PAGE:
In general, APP is defined as one of the major production planning categories (Giannoccaro and Pontrandolfo, 2001; Mula et al., 2006). Since classic model of linear decision rule for production and employment scheduling proposed by Holt et al. (1955, 1961) the APP problem has been studied extensively by many researchers (Jain and Palekar, 2005; Leung and Wu, 2004; Wang and Liang, 2004). According to Wang and Liang (2004) APP is one of the most important functions in production and operations management. Nam and Logendran (1992) reviewed APP models and classified them in categories of optimal and near-optimal. The overview of mathematical optimization models including the APP showed that the linear programming has been used as a conventional method and has received the most widespread acceptance. Baykasoglu (2001) defined APP model as medium-term capacity planning during a planning horizon of 2–18 months. Fung et al. (2003) defined APP as a plan to determine production, inventory, and labor levels required to responding to all market demands. Corominas et al. (2012) discussed the joint aggregate planning of a production system with manufacturing new units and remanufacturing, and focuses on the cases in which remanufactured units are sold as new. Junior and Filho (2012) reviewed the literature on production planning and control for remanufacturing. Karmarkar and Rajaram (2012) discussed a competition version of APP model with capacity constraints. Ramezanian et al. (2012) focused on systems with multi-period, multiproduct, and multi-machine with setup decisions. Zhang et al. (2012) introduced a mixed integer linear programming model for APP problem with expansion of capacity in the production system. Jamalnia and Feili (2013) proposed a hybrid discrete event simulation and system dynamics methodology to model and simulate APP problem. The main objective of their study was to determine the effectiveness of APP strategies regarding the Total Profit. Tonelli et al. (2013) proposed an optimization approach to face aggregate planning problems in a mixed model production environment. They addressed the model flexibility challenge and discussed the planning problem of a real world assembly manufacturing system.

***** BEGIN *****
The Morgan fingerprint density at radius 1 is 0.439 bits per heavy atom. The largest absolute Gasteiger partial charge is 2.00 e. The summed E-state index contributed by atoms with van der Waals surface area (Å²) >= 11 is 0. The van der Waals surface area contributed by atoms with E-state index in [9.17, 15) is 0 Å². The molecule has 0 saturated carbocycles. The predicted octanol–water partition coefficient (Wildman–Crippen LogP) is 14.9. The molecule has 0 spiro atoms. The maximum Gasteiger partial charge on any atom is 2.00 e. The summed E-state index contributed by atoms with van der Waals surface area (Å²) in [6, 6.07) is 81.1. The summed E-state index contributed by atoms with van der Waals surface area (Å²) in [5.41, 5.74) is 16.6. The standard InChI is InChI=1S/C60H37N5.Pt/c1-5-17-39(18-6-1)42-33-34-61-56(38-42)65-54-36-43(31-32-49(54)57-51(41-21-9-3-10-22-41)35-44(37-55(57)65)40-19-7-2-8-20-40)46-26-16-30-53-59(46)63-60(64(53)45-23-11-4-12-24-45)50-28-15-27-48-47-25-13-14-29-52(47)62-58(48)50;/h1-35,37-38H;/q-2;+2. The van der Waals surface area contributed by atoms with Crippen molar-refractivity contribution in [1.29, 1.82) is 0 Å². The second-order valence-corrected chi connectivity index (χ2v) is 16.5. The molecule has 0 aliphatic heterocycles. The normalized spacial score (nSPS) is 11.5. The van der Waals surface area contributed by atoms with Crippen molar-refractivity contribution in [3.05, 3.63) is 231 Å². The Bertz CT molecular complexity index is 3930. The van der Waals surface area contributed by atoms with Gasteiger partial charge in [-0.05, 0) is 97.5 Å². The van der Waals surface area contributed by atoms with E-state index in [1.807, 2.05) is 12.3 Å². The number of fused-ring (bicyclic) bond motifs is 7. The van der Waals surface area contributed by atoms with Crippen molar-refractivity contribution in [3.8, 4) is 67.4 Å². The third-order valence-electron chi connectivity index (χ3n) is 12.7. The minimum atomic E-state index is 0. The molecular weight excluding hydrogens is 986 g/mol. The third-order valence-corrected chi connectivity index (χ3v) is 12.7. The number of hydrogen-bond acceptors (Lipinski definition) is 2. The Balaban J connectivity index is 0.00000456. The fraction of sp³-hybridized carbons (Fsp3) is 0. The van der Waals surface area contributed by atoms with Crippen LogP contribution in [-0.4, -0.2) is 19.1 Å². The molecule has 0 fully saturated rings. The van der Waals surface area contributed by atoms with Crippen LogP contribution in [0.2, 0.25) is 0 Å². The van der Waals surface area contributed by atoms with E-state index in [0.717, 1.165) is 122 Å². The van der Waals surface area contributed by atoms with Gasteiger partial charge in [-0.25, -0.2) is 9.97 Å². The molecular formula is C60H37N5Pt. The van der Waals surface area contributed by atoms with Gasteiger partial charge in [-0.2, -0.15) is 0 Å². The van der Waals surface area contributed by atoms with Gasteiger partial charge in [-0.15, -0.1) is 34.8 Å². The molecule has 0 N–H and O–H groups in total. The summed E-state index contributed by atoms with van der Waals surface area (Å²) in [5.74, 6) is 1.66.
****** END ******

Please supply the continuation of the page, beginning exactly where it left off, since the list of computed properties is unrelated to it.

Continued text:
Fortunately, the APP models can deal with details of real-world problems while often efficient algorithms are proposed in order to solve them. As identified by many researchers (Bushuev 2014), the APP cost function is convex and piecewise. Bushuev (2014) proposed a new convex optimization approach for solving the APP problem. Hassan Zadeh et al. (2014) developed a model for integrating process planning and production planning and control. Their comprehensive framework focused on the area of cellular manufacturing systems.

    2.2.Fuzzy Aggregate Production Planning

    Mula et al. (2006) introduced a classification scheme for production planning models under uncertainty. In order to deal with the problems under uncertainty, fuzzy set theory is commonly used to describe the imprecise characteristics (Abass and Elsayed, 2012). Rinks (1981) described the gap between theory and reality in APP problems. Rinks (1981) developed some algorithms for fuzzy aggregate planning by using <If-Then> fuzzy con ditional statements. Turksen (1988a) used membership functions with distance value to define linguistic terms for APP problems. Lee (1990) proposed single-product APP model under fuzzy goals, fuzzy demand, and fuzzy workforce levels in different periods. Tang et al. (2000) proposed a fuzzy approach to modeling multi-product APP problems with fuzzy demands and fuzzy capacities to minimize the total costs of quadratic production costs and linear inventory holding costs. Lin and Liang (2002) developed a multiple fuzzy objective linear programming model for APP problem, that their model can measure decision-maker’s decision satisfaction degree level. Leung and Wu (2004) considered APP problem with uncertain parameters. Leung and Chan (2009) developed a preemptive goal programming model for APP problem to maximize profit, minimize repairing cost and maximize utilization of machinery. Sakallı et al. (2010) discussed a possibilistic APP model for blending problem in a brass factory. They determined the optimal raw material purchasing policies. Li et al. (2013) proposed anew hierarchical belief-rule-based inference method for APP problem with uncertainty.

    2.3.Multi-Objective Aggregate Production Planning

    Filho (1999) formulated a stochastic optimization model with inventory, production and workforce constraints to describe a multi-period and multi-product APP problem. Wang and Fang (2001) solved a multiple objective APP problem using fuzzy linear programming method in fuzzy environment. Jamalnia and Soukhakian (2009) developed a hybrid (including qualitative and quantitative objectives) fuzzy multi-objective nonlinear programming model with different goal priorities (fuzzy goals) for APP problem in a fuzzy environment. Liang and Cheng (2011) presented a two-phase FGP method for solving the multi-objective APP problems with multi- product and multi-time period. Mirzapour Al-e-Hashem et al. (2011) solved the multi-site, multi-period and multi- product APP problem under uncertainty for a supply chain consisting of multiple-supplier, multiple-producer and multiple-customer. Mirzapour Al-e-Hashem et al. (2011) also considered the costs related to supply chain and demands as the uncertain parameters. Ghasemy Yaghin et al. (2012) proposed a fuzzy multi-objective APP model with qualitative and quantitative objectives for a two-level supply chain. Mirzapour Al-e-Hashem et al. (2012) developed a multi-site, multi-period, multi-product, and multi-objective robust APP with regard to conflicts among total costs of supply chain, customer service level, and productivity of workers during medium-term planning horizon in an uncertain environment. Mirzapour Al-e-Hashem et al. (2013) developed a stochastic APP approach in a green supply chain.